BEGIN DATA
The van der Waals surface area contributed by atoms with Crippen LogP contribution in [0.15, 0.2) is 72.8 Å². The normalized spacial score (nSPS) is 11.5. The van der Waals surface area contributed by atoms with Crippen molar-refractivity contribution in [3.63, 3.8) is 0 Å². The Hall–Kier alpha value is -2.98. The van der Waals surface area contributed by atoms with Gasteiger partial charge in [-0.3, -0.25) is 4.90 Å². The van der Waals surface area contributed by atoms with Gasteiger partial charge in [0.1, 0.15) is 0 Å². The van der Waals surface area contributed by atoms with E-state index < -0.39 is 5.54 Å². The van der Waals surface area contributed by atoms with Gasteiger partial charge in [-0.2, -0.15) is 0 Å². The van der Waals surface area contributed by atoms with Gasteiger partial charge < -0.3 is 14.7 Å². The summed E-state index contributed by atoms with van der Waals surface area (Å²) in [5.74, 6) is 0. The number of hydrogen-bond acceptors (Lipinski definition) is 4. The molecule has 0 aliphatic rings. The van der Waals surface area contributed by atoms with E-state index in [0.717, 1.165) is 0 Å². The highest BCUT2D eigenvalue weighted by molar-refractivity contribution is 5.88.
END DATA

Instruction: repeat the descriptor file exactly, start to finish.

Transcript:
The van der Waals surface area contributed by atoms with Crippen LogP contribution in [0.15, 0.2) is 72.8 Å². The normalized spacial score (nSPS) is 11.5. The van der Waals surface area contributed by atoms with Crippen molar-refractivity contribution in [3.63, 3.8) is 0 Å². The Hall–Kier alpha value is -2.98. The van der Waals surface area contributed by atoms with Gasteiger partial charge in [-0.3, -0.25) is 4.90 Å². The van der Waals surface area contributed by atoms with Gasteiger partial charge in [0.1, 0.15) is 0 Å². The van der Waals surface area contributed by atoms with E-state index < -0.39 is 5.54 Å². The van der Waals surface area contributed by atoms with Gasteiger partial charge in [-0.2, -0.15) is 0 Å². The van der Waals surface area contributed by atoms with Gasteiger partial charge < -0.3 is 14.7 Å². The summed E-state index contributed by atoms with van der Waals surface area (Å²) in [5.74, 6) is 0. The number of hydrogen-bond acceptors (Lipinski definition) is 4. The molecule has 0 aliphatic rings. The van der Waals surface area contributed by atoms with E-state index in [0.717, 1.165) is 0 Å². The highest BCUT2D eigenvalue weighted by molar-refractivity contribution is 5.88.